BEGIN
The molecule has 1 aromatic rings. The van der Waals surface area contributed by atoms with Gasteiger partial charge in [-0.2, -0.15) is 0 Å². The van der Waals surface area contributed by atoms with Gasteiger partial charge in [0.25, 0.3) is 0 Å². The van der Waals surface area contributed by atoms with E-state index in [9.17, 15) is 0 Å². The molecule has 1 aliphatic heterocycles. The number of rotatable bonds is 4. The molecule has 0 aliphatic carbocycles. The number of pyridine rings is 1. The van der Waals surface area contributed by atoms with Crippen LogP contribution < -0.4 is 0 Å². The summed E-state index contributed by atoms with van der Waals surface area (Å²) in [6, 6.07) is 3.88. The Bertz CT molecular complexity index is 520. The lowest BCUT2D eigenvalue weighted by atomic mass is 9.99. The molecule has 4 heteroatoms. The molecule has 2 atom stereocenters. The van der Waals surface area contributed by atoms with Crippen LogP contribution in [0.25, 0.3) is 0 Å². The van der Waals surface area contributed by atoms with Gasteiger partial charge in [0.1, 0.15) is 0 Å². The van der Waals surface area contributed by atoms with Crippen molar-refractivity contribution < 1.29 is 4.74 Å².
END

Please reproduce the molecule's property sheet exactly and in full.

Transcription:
The molecule has 1 aromatic rings. The van der Waals surface area contributed by atoms with Gasteiger partial charge in [-0.2, -0.15) is 0 Å². The van der Waals surface area contributed by atoms with Gasteiger partial charge in [0.25, 0.3) is 0 Å². The van der Waals surface area contributed by atoms with E-state index in [9.17, 15) is 0 Å². The molecule has 1 aliphatic heterocycles. The number of rotatable bonds is 4. The molecule has 0 aliphatic carbocycles. The number of pyridine rings is 1. The van der Waals surface area contributed by atoms with Crippen LogP contribution < -0.4 is 0 Å². The summed E-state index contributed by atoms with van der Waals surface area (Å²) in [6, 6.07) is 3.88. The Bertz CT molecular complexity index is 520. The lowest BCUT2D eigenvalue weighted by atomic mass is 9.99. The molecule has 4 heteroatoms. The molecule has 2 atom stereocenters. The van der Waals surface area contributed by atoms with Crippen LogP contribution in [0.25, 0.3) is 0 Å². The van der Waals surface area contributed by atoms with Gasteiger partial charge in [0.1, 0.15) is 0 Å². The van der Waals surface area contributed by atoms with Crippen molar-refractivity contribution < 1.29 is 4.74 Å².